The EyeLink-II has been primarily designed to track the subject’s gaze onto a screen and an addon is available to enable gaze tracking with a scene camera. On the other hand, as reviewed in this thesis, the REACT eye-tracker has been designed to track the subject’s direction of gaze irrelevant to the world as it is concerned with non-visual eye-movements when the subject is not 148 focused on a visual target within the environment. Because of the different target applications, for this comparison to take place, the REACT eye-tracker had to be extended and a gaze-mapping scheme needed to be implemented that could map vectors from the image to locations on a screen.

The homographic mapping and calibration scheme presented by Li et al. (2005) was implemented in order to provide this mapping. Similar to EyeLink, at the beginning of each experiment, nine (9) points are displayed on the screen (centre, corners and mid-points of each side). When the subject has fixated at each point (synchronized with a key press), the pupil position in the image is detected and the vector from the reference point to the pupil position is calculated and recorded. In contrast to the eye-tracker by Li et al. (2005), where the reference point is the corneal reflection, the REACT eye-tracker uses the middle point of the line that connects the inner and outer eye corner as reference. In brief, the mapping H is a 3x3 matrix that has eight degrees of freedom and is calculated by generating a constraint matrix using measured point correspondences and determining the null space of the constraint matrix through singular value decomposition; for further details the interested reader is referred to Li et al. (2005).

The EyeLink is able to operate in two modes:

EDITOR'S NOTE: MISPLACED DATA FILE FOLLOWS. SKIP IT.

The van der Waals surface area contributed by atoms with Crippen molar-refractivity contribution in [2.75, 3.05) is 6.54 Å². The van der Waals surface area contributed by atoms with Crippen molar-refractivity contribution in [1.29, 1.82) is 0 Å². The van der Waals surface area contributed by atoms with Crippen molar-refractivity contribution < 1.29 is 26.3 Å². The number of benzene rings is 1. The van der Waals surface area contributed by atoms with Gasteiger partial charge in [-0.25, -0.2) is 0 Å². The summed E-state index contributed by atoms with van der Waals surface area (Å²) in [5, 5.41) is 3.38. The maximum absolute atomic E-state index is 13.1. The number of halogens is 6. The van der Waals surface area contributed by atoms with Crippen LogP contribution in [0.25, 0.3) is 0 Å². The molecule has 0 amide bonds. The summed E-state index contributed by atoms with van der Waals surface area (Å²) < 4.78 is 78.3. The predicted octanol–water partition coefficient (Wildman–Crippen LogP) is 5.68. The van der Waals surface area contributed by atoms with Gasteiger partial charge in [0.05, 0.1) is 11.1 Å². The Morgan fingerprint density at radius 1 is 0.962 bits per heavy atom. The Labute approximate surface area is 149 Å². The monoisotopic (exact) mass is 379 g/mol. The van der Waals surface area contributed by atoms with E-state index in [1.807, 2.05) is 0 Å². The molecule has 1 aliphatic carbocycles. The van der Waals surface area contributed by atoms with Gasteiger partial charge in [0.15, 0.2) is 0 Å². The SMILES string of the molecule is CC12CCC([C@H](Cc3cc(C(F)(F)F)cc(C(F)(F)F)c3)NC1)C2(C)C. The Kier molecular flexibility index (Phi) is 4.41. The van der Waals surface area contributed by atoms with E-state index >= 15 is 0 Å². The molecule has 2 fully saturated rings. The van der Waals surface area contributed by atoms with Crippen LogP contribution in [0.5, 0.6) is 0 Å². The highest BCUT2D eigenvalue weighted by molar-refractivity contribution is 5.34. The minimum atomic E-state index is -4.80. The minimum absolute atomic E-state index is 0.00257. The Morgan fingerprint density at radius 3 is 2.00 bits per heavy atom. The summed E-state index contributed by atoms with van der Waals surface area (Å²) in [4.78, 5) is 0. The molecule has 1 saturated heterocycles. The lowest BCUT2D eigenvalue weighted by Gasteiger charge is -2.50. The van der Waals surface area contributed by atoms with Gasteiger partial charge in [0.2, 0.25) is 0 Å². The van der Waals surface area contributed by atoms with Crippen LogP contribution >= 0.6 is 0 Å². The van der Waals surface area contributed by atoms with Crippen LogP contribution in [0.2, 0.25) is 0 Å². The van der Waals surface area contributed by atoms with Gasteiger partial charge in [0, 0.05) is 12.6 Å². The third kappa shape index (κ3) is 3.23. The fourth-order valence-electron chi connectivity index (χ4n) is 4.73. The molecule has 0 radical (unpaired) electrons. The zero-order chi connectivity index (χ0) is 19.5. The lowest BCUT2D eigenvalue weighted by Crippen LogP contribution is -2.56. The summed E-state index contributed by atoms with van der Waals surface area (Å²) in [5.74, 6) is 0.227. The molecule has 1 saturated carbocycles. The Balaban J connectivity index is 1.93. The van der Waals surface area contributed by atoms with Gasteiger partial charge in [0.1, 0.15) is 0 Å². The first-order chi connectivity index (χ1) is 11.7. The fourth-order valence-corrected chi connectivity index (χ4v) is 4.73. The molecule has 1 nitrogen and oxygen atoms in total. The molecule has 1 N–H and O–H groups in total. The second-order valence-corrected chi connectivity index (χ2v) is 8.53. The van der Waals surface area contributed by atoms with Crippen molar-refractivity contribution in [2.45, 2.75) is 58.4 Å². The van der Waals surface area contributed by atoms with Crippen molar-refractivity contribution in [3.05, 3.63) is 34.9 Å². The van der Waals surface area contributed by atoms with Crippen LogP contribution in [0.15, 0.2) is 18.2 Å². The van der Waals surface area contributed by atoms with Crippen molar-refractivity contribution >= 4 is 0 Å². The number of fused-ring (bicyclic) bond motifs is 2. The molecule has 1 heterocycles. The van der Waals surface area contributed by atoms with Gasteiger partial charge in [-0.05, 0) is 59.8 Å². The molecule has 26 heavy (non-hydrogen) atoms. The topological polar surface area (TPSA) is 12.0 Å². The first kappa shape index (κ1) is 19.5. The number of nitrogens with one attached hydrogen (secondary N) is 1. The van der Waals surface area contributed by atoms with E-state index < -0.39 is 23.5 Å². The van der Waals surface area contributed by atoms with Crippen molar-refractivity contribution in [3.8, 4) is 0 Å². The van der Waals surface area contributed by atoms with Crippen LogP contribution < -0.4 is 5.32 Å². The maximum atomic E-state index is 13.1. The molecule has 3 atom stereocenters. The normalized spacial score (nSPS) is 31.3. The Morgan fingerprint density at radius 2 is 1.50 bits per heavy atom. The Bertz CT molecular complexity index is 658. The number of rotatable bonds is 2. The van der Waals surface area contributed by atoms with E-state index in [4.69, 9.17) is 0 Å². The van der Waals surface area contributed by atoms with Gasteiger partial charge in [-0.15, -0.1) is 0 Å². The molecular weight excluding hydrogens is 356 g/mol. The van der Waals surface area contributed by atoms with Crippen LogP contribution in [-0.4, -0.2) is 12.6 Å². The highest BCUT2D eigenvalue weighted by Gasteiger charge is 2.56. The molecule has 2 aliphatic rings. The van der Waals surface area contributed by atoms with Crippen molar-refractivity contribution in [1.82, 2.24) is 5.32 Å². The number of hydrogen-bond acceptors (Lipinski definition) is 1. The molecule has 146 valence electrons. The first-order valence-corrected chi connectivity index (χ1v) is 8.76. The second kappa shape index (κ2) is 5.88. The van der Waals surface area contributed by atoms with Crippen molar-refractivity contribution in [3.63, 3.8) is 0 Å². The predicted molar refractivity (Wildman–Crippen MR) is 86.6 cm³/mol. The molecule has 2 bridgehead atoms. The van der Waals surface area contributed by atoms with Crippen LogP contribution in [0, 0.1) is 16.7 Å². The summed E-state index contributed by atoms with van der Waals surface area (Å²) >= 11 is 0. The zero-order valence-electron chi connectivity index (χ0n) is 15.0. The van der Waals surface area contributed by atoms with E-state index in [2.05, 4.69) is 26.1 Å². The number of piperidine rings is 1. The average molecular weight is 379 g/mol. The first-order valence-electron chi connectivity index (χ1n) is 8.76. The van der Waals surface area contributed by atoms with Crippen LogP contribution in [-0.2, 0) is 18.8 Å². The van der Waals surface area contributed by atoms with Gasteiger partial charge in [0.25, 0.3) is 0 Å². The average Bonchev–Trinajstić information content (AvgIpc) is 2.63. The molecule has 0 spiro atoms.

a) Pupil-only mode. In this mode, only the pupil is tracked and its location in the image is mapped to the screen coordinates. According to the EyeLink specification (SR Research,

2009) the tracker is able to operate within a range of ±30° horizontally, ±20° vertically and 0.5° of accuracy.

b) Pupil and corneal-reflection (PCR) mode. In this mode, both the pupil and the corneal reflection are tracked and the vector between the two features is used to map gaze onto the screen. By using the corneal reflection as the reference point, the EyeLink can prevent the introduction of tracking errors from the slippage of its heavy headband (approx.

420gr; SR Research, 2009). However, using the corneal reflection or glint also makes it vulnerable to loss of tracking when the corneal falls onto the sclera and is particularly hard to detect, as explained in Chapter 3. In PCR mode and with head-tracking enabled, the EyeLink specification indicates a conservative tracking range of ±20° horizontally, ±18° vertically.

149 If the subject is placed 50cm away from a 24” screen, the tracking range of the EyeLink is approximately exhausted. A typical 24” screen measures approximately 52cm wide and 32cm tall, which at 50cm away from it, corresponds to a range of ±27° horizontally and ±18° vertically.

This presented a significant problem for this experiment; the EyeLink needs to be calibrated within this range8 but the SDK that ships with EyeLink attempts to make full use of the screen resolution. Thus, if a large screen is used, the calibration points will be placed well beyond the tracking capabilities of the EyeLink and if a small screen is used, a limited range will be tested.

The 84” screen previously used in this chapter provided us with a potential range of approximately ±60° horizontally and ±52° vertically (when the subject is placed 50cm away from the screen). To circumvent the above limitation of the EyeLink SDK, a false screen resolution of a virtual screen (384x288 pixels) was reported to EyeLink by the controlling software that was developed for the experiment and the maximum possible resolution was chosen for the screen (1600x1200 pixels). In this configuration, the virtual screen spanned approximately ±22.2° horizontally and ±16.95° vertically – a range within EyeLink’s tracking capabilities. Then, the calibration points dictated by the EyeLink SDK were translated such that they were correctly placed within the virtual screen, which is in turn placed in the centre of the actual screen as shown in Figure 34.